I haven’t taught the basic Employment Law survey course in a few years, so I was updating my class notes relating to the kinds of pre-employment screening measures that many employers use. The casebook had a note about so-called ban-the-box measures—state laws that require employers to remove questions about criminal histories from a job application. I decided to do a little research into the subject when – lo and behold – I stumbled across one of those articles that helps an instructor add some value to the class while simultaneously making a practical contribution to the scholarship in the field.
Do Ban-the-Box-Laws Really Work? by Dallen Flake takes a look at the practical effect of ban-the-box laws. The article begins with an overview of the rise in these types of measures in recent years and the different approaches that the measures take. The ban-the-box laws reflect a recognition of the difficulties that those with arrest and conviction records often face in seeking to find employment. Much like the Americans with Disabilities Act’s prohibition on disability-related inquiries at the pre-offer stage, ban-the-box measures delay the ability of employers to inquire about an applicant’s criminal history. As Flake explains, “The hope is that an employer will be more likely to hire an ex-offender if it evaluates a candidate’s qualifications for the position before discovering the applicant’s criminal record.” (P. 1084.)
But as more states (now up to approximately 33) have adopted these types of measures, there have remained questions as to how effective they actually are in practice. Others have raised concerns that the measures may actually adversely impact minority applicants by prompting employers to eliminate these candidates from consideration on the assumption that all minority applicants have a criminal record in light of their higher arrest and incarceration rates. While there have been other studies of ban-the-box measures by economists, Flake’s is (I believe) the first empirical study of the issue from the perspective of legal academic. The article is also one of the first to conduct an experiment, rather than relying on employment data, to measure the effectiveness of ban-the-box measures.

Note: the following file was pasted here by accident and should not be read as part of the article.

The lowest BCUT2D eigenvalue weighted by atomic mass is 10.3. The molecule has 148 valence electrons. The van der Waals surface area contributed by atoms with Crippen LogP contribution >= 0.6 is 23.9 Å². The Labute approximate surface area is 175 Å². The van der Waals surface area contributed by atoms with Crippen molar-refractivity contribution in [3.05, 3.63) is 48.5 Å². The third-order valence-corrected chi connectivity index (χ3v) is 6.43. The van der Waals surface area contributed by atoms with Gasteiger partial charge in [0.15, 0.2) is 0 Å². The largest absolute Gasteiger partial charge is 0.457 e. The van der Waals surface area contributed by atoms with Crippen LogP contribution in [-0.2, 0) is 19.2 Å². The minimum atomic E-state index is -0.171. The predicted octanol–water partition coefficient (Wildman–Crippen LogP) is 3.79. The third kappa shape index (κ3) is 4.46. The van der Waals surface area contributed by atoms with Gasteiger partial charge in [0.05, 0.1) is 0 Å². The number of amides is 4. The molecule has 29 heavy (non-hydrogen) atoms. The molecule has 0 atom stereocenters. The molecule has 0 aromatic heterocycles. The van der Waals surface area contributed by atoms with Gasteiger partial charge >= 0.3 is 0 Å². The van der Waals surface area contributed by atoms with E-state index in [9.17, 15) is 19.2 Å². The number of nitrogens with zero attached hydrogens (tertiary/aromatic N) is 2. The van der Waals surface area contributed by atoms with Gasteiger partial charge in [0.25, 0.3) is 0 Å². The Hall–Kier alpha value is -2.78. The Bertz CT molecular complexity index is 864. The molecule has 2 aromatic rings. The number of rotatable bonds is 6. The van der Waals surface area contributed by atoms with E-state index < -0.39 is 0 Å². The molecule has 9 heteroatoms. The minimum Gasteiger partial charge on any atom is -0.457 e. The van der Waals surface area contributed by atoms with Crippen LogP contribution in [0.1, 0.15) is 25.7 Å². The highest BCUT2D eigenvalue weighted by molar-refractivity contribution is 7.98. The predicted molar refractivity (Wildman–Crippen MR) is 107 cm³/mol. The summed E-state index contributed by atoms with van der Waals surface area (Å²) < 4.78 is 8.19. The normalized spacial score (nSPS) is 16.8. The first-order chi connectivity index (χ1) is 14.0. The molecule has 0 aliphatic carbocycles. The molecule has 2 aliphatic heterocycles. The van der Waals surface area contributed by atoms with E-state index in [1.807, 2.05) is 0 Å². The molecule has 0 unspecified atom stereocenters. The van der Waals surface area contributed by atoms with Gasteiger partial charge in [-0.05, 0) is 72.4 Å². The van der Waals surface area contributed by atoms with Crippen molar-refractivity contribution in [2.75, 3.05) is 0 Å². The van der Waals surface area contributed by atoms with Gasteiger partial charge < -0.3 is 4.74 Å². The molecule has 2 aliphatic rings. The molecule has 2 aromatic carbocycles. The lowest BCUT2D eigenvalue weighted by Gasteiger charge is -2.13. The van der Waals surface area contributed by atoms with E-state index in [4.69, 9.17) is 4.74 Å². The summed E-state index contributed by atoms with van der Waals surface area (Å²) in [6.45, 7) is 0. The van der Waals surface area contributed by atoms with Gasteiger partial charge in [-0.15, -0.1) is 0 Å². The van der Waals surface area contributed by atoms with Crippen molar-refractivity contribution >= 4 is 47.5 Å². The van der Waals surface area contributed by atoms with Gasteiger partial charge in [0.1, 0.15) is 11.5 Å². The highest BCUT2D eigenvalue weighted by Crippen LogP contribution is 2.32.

Without giving too much of the game away, in an effort to test some of the competing arguments concerning these measures, Flake submitted fictitious job applications in a ban-the-box locality (Chicago) and a non-ban-the-box locality (Dallas) and then compared callback rates between the two groups. The fictitious Chicago candidates had a 27% higher callback rate than the Dallas candidates. Moreover, the callback rates were higher regardless of the perceived race of the fictious applicant, thus undercutting the argument that ban-the-box measures might adversely minority applicants. Indeed, the fictitious black applicants had the highest increase in callbacks. However, “the black applicants had much lower callback rates than the white and Latino applicants in both Chicago and Dallas, indicating race remains a formidable barrier to employment, regardless of whether an employer is aware of a candidate’s criminal record.” (P. 1080.)
All of the usual disclaimers that go along with empirical studies apply here – the sample size was relatively small (2,006 applications in two cities), the study only measures callbacks, not whether an applicant received a job, etc. But like any good empirical work, the article gives the reader plenty to chew on and dissect. Beyond that, the article adds an important piece to part of a renewed discussion of employer screening practices. In the 1980s and 90s, there was considerable concern about employers’ use of polygraph testing, personality testing, and similar measures during the hiring process. At the same time, there was the concern on the back end of the hiring process that an employer who failed to adequately screen its employees might hire inefficient workers or face liability in the form of negligent hiring or retention lawsuits. While the concerns on the back end largely remain the same in 2020, technology has changed so dramatically in the ensuing years that there are new concerns about the front end. These include fears about employers’ use of face-scanning algorithms, data mining, and similar screening devices during the hiring process, particularly their impact on individual privacy and potential for discriminatory outcomes. Flake’s article focuses on a decidedly low-tech screening method – questions about criminal history – but one that fits within the broader ongoing discussion. For anyone interested in these types of issues, Do Ban-the-Box-Laws Really Work? is a thought-provoking contribution to the scholarship in the area.